New DNA analysis suggests that several distinct hunter-gatherer populations independently adopted farming in the Fertile Crescent in Neolithic times.
From there, these pioneers fanned out towards Europe in the west and east towards what is now Iran, Afghanistan and beyond.
The findings appear to run counter to earlier assumptions that Neolithic populations, which switched from hunting and gathering to agriculture some 10,000 years ago, were homogeneous.
Researchers sequenced the genomes of skeletons of the remains of early Neolithic farmers in the Zagros region of Iran, bordering Iraq.
They discovered that the individuals were of a previously uncharacterised population, and not the ancestors of European farmers, who were thought to have originated in Anatolia, now Turkey.
Instead these Zagros farmers split off from that Anatolian genome, the researchers write in the paper published in Science: “These people are estimated to have separated from Early Neolithic farmers in Anatolia some 46-77,000 years ago and show affinities to modern Pakistani and Afghan populations.”
“We know that farming technologies, including various domestic plants and animals, arose across the Fertile Crescent, with no particular centre,” co-author Mark Thomas, of University College, London, says.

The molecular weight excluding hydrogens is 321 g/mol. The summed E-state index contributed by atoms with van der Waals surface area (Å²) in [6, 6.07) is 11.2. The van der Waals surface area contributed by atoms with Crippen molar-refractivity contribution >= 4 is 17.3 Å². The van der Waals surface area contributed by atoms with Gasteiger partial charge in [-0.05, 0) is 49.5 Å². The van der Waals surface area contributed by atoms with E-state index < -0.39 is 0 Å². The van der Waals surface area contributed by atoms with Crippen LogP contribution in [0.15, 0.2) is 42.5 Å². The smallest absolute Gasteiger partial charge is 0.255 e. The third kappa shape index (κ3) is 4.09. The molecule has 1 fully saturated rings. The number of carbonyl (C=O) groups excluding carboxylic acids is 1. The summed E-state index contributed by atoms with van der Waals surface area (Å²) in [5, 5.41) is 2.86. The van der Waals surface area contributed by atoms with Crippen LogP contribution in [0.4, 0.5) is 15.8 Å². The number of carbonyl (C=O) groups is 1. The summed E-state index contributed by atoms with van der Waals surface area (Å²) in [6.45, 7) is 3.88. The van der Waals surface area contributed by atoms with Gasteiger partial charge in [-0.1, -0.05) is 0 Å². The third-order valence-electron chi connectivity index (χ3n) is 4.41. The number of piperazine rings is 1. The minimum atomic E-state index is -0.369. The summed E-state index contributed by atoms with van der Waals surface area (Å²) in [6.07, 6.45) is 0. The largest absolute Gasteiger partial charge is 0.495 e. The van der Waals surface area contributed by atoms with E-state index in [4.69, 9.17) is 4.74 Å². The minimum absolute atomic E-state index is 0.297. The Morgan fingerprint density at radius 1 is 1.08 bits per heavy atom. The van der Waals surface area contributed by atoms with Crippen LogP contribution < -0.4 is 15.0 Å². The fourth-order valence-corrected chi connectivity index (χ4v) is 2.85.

“But to find that this region was made up of highly genetically distinct farming populations was something of a surprise.”
The individuals would have looked different, and spoken different languages from their counterparts in Anatolia, he says.
“It seems like we should be talking of a federal origin of farming.”
For such a significant development in human history relatively little is known about how agriculture originated and spread into neighbouring regions such as Europe, North Africa and southern Asia.
Co-author Stephen Shennan of UCL says the current study adds significantly to that debate.
“We’ve shown for the first time that different populations in different parts of the Fertile Crescent were coming up with similar solutions to finding a successful way of life in the new conditions created by the end of the last Ice Age,” he says.
Bill Condie is a science journalist based in Adelaide, Australia.
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